Kate DiCamillo’s Flora & Ulysses: The Illuminated Adventures (illustrated by K. G. Campbell; Candlewick, 6–9 years) — that warmly told and illustrated story of a comics-loving girl, a superheroic squirrel, and their friendship — took home the 2014 Newbery Medal. The following primary and early intermediate novels also star smart, spirited girls on adventures big and small, all accompanied by energetic illustrations — a winning combination for Flora fans.
Lulu (Lulu and the Brontosaurus; Lulu Walks the Dogs) may not be the “serious pain in the butt” she once was, but she’s still a tough customer. When Lulu’s parents go on vacation without her, she meets her match in babysitter Sonia Sofia Solinsky. Ms. Solinsky thwarts Lulu’s schemes to oust her, eventually revealing that she is a spy and a spy-trainer. Readers may wonder: is Ms. Solinsky truly a spy? No matter; craving her tutelage, Lulu behaves with uncommon decorum. Author Judith Viorst and illustrator Kevin Cornell’s farcical Lulu’s Mysterious Mission will tickle younger listeners and emerging readers. (Atheneum, 6–9 years)
A black-and-white movie featuring a tough-talking private investigator inspires Ivy and Bean to solve some mysteries, starting with “The Mystery of What’s Under the Cement Rectangle” in everyone’s front yard. The other kids on Pancake Court become less impressed with each case — until a mysterious yellow rope appears tied to the chimney on Dino’s house and the friends investigate whodunit. With Ivy + Bean Take the Case, the tenth entry in the popular series written by Annie Barrows and illustrated by Sophie Blackall, it’s no mystery why these chapter books continue to please: clever stories and illustrations to match. (Chronicle, 6–9 years)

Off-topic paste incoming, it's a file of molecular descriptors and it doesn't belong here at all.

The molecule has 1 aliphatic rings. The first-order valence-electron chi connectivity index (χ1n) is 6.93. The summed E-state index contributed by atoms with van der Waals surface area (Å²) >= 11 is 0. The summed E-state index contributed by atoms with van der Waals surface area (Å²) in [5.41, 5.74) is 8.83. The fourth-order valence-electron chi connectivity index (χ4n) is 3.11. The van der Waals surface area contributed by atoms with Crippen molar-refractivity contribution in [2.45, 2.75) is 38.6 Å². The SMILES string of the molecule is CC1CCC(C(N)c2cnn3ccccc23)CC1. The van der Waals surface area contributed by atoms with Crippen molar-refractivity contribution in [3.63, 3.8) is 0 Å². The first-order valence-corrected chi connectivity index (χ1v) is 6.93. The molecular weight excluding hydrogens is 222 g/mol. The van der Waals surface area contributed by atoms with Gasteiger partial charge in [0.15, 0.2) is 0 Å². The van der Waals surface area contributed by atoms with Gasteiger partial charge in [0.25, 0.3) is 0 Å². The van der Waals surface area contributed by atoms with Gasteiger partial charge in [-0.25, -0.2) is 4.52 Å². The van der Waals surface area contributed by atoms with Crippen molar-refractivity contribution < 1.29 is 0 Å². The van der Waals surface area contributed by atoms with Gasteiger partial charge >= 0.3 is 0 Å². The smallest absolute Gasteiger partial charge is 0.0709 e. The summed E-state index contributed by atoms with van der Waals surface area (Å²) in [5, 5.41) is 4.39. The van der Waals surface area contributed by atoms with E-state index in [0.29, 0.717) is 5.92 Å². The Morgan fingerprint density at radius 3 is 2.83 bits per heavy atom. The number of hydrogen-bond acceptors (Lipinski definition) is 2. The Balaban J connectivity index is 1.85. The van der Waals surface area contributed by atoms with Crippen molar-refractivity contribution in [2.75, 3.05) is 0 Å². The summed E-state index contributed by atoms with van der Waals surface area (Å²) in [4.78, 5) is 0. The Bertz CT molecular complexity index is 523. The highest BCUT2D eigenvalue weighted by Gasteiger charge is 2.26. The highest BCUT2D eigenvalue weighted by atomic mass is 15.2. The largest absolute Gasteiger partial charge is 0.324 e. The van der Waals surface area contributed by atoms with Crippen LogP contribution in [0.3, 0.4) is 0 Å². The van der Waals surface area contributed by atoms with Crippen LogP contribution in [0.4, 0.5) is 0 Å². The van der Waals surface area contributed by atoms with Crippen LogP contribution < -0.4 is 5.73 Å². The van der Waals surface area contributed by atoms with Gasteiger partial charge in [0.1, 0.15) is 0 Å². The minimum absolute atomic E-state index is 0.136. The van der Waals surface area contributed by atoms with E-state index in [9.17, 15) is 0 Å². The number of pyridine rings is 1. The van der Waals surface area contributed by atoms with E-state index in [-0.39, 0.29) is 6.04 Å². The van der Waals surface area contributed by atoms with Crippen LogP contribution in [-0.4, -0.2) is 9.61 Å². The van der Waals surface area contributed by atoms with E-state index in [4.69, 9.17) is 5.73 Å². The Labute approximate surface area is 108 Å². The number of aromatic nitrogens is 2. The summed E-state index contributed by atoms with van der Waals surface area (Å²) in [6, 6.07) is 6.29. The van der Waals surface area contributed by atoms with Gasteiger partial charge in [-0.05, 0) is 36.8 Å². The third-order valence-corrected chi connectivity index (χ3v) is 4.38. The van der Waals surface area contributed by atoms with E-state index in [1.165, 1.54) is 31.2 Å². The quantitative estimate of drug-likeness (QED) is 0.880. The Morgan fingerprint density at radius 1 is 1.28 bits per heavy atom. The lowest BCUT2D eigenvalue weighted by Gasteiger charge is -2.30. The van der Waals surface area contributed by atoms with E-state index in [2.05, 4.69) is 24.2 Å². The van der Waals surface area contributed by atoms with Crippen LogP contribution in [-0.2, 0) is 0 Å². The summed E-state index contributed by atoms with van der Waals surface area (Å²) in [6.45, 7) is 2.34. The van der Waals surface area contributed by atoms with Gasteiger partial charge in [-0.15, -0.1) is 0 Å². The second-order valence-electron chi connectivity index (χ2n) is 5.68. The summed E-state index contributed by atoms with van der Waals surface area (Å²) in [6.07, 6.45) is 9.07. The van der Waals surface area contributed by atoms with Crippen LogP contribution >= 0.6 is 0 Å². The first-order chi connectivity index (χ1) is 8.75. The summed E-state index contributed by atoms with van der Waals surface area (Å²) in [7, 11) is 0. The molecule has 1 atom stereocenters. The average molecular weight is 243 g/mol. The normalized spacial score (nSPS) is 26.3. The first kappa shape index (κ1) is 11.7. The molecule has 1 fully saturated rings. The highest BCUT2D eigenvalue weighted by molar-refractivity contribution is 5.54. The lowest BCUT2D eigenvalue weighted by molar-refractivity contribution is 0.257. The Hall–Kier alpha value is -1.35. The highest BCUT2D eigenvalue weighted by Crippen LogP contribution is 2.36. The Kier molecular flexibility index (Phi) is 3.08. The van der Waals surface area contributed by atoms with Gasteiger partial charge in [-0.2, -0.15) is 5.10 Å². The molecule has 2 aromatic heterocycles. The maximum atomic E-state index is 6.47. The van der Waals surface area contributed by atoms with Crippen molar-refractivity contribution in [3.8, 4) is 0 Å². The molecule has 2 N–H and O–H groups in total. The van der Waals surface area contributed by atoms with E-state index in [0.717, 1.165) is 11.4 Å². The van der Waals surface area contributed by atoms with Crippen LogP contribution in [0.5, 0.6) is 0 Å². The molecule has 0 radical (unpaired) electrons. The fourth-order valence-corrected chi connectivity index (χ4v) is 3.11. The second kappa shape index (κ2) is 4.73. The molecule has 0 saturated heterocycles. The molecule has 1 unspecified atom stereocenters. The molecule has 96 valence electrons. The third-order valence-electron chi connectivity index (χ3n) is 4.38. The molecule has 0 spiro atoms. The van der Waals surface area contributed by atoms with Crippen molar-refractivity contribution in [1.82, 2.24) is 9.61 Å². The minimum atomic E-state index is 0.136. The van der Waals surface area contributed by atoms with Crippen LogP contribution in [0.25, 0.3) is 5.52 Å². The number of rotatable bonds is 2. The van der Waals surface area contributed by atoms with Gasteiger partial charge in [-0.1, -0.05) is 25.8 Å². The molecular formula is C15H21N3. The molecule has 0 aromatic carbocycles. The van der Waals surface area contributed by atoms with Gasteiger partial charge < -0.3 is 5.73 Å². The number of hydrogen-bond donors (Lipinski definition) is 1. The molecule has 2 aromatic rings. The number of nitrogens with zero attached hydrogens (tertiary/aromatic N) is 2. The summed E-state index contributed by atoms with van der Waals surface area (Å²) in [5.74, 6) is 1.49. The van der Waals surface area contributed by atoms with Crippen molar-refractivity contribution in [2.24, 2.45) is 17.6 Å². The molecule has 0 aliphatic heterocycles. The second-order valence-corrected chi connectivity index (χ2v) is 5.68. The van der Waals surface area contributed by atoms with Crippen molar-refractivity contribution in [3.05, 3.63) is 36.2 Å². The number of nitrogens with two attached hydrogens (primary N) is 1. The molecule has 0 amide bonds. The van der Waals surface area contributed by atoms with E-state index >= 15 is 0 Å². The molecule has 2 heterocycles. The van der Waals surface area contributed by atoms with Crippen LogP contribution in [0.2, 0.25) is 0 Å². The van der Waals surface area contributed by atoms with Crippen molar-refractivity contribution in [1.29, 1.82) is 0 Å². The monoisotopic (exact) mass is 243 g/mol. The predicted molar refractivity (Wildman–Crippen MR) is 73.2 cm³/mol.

In author Sally Gardner’s and illustrator David Roberts’s Operation Bunny, Emily is demoted to Cinderella status after the birth of her (deliciously nasty) adoptive parents’ own triplets. Fortunately, an elderly neighbor and her talking cat change everything. Soon Emily is neck-deep in magic: figuring out her role as the Keeper of the Keys, tracking down a mysterious shop she has inherited, and thwarting a witch who turns people into unlikely-hued rabbits. While reaching a satisfying conclusion, this first brisk, entertaining entry in the Wings & Co. series will leave readers eager for the next. (Holt, 8–11 years)
Exploring the museum where her father is a curator, Ophelia spies a boy through a cleverly hidden keyhole. He tells her that he’s a prisoner of the Snow Queen. To defeat her, someone must find the boy’s missing sword — and that someone is clearly Ophelia. Ophelia and the Marvelous Boy is a fable of psychic healing, in which Ophelia, mourning her recently deceased mother, must battle the queen and her sword, the Great Sorrow. Author Karen Foxlee’s deftness with characterization and setting makes this a satisfying fantasy. (Knopf, 8–11 years)
From the March 2014 issue of Notes from the Horn Book.